Because Don's village is intended to reflect the period 1820-40, mocha seemed the most appropriate ceramic type to develop. Mocha first appeared in the 1790's with the Staffordshire potters Lakin & Poole's mention in invoices of "Mocoe tumblers." Earlier existence of dipped wares now thought of as belonging to the mocha family is confirmed by other documentation suggesting production of slip-marbled refined wares in the 1770's. But the strongest period for mocha's popularity in the States was between 1800-40, fitting nicely into Eastfield Villages' time frame. (University of Delaware archaeologist George L. Miller has charted the American market for British ceramics and determined that mocha, or "Dipt Ware," tended after 1840 to have lost its visual vitality and settled into simple banded decoration on generic whitewares. American production, including dendritic, tree-like decoration, came along after 1850 but on a yellow-bodied earthenware much like Grandmother's yellow mixing bowls. )

Within the present understanding of mocha lie several slip decorative techniques: marbling, combed marbling, engine turning, dendritic, trailed, dipped, and those utilizing the tool know as a three-chambered slip pot: cat's eyes, earthworm and twig. Don has made them all. He starts with wheel-thrown pots kept workable in a damp box. He fixes the vessel to a mandrel on his lathe and begins to turn the piece as if it were soft wood, shaving away excess clay to produce the desired thin-walled body so like period examples. Then he stamps the foot, using one of his mold profiles or, for an unmolded base, a blade, the shavings curling up and away from the vessel like the work of a master potato peeler, When the shape seems satisfactory, Don burnishes the pot's surface with a thin, flexible blade of steel as it spins on the lathe.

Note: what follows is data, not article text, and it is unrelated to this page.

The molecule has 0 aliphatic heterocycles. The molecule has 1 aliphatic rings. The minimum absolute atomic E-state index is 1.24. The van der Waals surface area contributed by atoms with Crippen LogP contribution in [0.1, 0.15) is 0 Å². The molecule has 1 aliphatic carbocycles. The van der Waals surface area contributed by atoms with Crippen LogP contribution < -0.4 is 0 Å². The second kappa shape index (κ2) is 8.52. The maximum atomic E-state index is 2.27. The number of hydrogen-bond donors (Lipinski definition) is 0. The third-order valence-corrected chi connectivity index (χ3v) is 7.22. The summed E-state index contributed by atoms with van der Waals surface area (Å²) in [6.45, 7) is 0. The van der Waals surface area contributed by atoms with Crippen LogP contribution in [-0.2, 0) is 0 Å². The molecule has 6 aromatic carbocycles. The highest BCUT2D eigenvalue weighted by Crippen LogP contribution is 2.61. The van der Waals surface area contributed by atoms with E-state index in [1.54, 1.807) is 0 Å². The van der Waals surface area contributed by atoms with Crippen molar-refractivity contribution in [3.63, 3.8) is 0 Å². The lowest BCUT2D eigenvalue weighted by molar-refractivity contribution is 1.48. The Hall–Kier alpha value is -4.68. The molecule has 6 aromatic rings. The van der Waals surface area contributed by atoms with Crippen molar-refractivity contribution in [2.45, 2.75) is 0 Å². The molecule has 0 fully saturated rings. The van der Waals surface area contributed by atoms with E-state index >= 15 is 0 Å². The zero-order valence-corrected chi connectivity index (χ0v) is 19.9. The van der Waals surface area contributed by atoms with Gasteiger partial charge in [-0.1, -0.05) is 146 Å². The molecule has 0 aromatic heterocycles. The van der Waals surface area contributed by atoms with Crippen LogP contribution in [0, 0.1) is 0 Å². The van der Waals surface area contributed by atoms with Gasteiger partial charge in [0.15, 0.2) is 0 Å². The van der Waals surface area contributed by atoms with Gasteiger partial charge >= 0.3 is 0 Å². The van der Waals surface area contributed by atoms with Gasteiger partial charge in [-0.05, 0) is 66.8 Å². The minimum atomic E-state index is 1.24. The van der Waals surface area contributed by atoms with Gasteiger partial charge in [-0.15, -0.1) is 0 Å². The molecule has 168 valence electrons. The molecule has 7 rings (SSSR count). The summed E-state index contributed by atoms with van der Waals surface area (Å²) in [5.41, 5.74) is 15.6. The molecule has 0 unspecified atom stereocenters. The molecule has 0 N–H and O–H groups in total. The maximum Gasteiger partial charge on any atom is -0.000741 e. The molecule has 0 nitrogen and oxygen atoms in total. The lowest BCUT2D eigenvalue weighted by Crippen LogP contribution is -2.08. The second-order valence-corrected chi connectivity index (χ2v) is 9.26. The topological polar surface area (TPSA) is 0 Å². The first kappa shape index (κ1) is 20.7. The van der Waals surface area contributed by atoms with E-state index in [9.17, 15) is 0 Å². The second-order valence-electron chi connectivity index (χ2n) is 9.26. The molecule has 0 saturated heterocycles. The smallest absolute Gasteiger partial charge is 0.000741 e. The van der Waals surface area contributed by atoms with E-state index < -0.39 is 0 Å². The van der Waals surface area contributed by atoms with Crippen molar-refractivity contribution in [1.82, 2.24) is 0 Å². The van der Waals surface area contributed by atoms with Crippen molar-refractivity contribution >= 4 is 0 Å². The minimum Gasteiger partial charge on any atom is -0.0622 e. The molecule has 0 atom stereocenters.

Trying to match the general appearance of period pots, Don has discovered many things, principally that nearly all the techniques can and should be accomplished while the pot remains on the lathe and that the simplest possible techniques always produce the most satisfactory results. Since these pots were intended for sale at low prices (George Miller has determined that dipped wares were the cheapest decorated imported ceramics available in early America), they were produced quickly, with little fuss, and often showed the results of haste - smeared slip, fingerprints, dents, and kiln accidents. As Don grows more and more comfortable with the processes, he works faster and realizes that his speed and even carelessness produce a more believable piece of pottery.

He is now working with his own formulated slip (fluid clay), finding that, unlike commercially available slip, his own is easier to work with, the colors are closer to period examples, and they set up faster, allowing greater control.